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|Title:||Identification of Near-Uv Chromophores and Characterization of Cellular Responses to Near-Uv Damage and Oxygen Stress|
|Author(s):||Lloyd, Robert Edward|
|Doctoral Committee Chair(s):||Tuveson, R.|
|Department / Program:||Microbiology|
|Degree Granting Institution:||University of Illinois at Urbana-Champaign|
|Abstract:||The process in which a chromophore(s) absorbs light energy and transfers it to a cell in a toxic manner is known as the photodynamic effect. DNA is the primary chromophore in the UV-C region of electromagnetic spectrum (100-280nm; also known as Far UV or germicidal-UV), and its interaction with UV-C has been extensively studied. However, DNA has very little absorbance in the UV-A region (315-400nm). The identification of chromophores that do absorb in the UV-A and UV-B region (280-315nm) is particularly important due to the potential decrease in protection from the ozone layer.
Riboflavin was shown to act as a UV-A photosensitizer. Two E. coli riboflavin auxotrophs were more resistant to UV-A inactivation when grown with limiting concentrations of riboflavin. Most photosensitizers identified previously were organic. However, Cu(II) in the presence of UV-B radiation, was shown to generate single strand breaks in the sugar-phosphate backbone of pBR322 plasmid DNA. Concomitant with the damage to the DNA backbone was a loss of transforming activity. Reactive oxygen species are often generated by photosensitizers, and air was required for generation of the single strand breaks, but not for the loss of transforming activity. These data suggest a model based on the mechanism of bleomycin generated DNA damage. A DNA glycosylase (formamidopyrimidine glycosylase, Fpg), that participates in the repair of certain DNA nitrogenous base damage, did not repair plasmid DNA damaged by Cu(II).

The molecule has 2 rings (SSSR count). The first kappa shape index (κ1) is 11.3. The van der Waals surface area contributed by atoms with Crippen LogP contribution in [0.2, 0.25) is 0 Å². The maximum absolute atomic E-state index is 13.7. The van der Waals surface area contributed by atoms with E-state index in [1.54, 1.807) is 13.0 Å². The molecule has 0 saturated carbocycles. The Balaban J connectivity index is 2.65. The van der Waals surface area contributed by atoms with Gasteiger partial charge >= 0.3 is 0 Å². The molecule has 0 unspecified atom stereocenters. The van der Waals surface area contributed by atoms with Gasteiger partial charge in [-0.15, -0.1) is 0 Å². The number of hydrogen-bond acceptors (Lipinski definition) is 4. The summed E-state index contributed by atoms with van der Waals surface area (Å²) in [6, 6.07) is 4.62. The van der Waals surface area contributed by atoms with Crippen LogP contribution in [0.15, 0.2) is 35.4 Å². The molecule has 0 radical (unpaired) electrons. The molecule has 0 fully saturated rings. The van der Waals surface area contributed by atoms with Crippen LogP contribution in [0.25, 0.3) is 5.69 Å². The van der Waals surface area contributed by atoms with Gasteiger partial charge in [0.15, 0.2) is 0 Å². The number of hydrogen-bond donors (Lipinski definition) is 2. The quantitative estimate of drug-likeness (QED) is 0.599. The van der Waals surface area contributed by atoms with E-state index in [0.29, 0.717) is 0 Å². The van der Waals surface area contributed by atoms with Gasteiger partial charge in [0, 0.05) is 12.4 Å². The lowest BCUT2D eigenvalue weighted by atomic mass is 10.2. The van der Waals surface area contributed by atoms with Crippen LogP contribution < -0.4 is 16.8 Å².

Cells have developed several systems for repairing or preventing damage from reactive oxygen species. Superoxide dismutase (Sod) protects cells from $\rm H\sb2O\sb2$ and UV-A stress. Several enzymatic systems that affect the topology of a DNA molecule were characterized for their ability to protect cells from oxidative and UV-A stress. Mutants defective in DNA ligase or gyrase were sensitive to these stresses compared to parent strains. The pattern of sensitivity was virtually identical for stress caused by both UV-A and hydrogen peroxide. This gives additional support to the idea that the interaction of UV-A or UV-B with a chromophore generates reactive oxygen radicals.
Thesis (Ph.D.)--University of Illinois at Urbana-Champaign, 1992.
|Date Available in IDEALS:||2014-12-17|